On March 9, a wake-up call was issued to the church in America. That’s the day the new American Religious Identification Study was released. It revealed that the number of Americans who identified themselves as Christians had dropped 10 percent (from 86 percent to 76 percent) in almost 20 years (1990-2008).
The concern should not be focused on losing power and control. Seventy-six percent is still a very healthy majority. The more alarming trend is the growing number of Americans who describe themselves as having no religious affiliation.
This group has doubled since 1990 and reflects 20 percent of those living on the West Coast and 22 percent of those living in the New England states. Closer to my home, this same study found that many Kentuckians have joined the ranks of those professing no religious preference rising from 7 percent to 13 percent, following the patterns of the rest of the nation.
These folks have been given a name by the researchers. They are called the “nones” and are typically young, male (60 percent), single and, if from New England, middle-aged and ex-Catholic. They view the church and all religion in general as irrelevant.
There are many predictable responses, ranging from a call to mass evangelism campaigns to an anxious fear of living in the last days, if not of the world, at least of the church.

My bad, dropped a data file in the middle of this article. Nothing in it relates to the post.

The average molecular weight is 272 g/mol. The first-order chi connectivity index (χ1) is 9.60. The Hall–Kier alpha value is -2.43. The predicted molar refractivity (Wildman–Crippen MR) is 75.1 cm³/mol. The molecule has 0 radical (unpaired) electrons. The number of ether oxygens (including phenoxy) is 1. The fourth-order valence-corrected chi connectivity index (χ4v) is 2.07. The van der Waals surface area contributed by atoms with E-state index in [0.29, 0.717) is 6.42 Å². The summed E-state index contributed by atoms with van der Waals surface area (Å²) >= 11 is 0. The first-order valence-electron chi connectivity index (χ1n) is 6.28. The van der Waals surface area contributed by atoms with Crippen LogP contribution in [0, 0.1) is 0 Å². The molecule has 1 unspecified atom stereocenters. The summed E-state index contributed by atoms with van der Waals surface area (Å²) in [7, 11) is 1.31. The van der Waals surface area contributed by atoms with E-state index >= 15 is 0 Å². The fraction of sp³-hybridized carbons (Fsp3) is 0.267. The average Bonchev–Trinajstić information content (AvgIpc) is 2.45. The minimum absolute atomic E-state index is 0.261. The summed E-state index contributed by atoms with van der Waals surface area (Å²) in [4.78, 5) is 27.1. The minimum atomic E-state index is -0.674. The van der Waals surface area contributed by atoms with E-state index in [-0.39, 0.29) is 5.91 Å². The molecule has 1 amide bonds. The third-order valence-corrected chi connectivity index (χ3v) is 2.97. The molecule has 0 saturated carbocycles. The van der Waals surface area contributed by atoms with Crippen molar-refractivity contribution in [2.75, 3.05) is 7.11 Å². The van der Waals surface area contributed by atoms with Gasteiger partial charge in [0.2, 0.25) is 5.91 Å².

Neither extreme is helpful. Simply retreading the “old-time” religion with past and “proven” strategies will be effective only for those locked in a time warp of nostalgia and sentimentality. Refusing to identify and acknowledge the more nuanced and valid standards of credibility and believability now present in our society underscores the very peril this study forecasts.
Nor should we respond with predictions of doom and gloom, a perspective that is the very antithesis of what it should mean to be a people of faith.
Instead, I offer two questions to ponder and eventually answer: Within the church, how can we best become the presence of Christ? Outside our walls, how can we best reveal the presence of Christ?
Both questions ask us to wrestle with a different way to make Christ known, something less focused on “telling” and more concerned with “being.” Now, don’t get me wrong. I’m a preacher; I believe telling is important.
But haven’t we done way too much telling without developing this deeper and more serious call to being and becoming? It’s obvious to me. Empty words – without a Christ-like change in lifestyle – leads to empty churches, and I’m for none of that.
Mark Johnson is senior minister at Central Baptist Church in Lexington, Ky.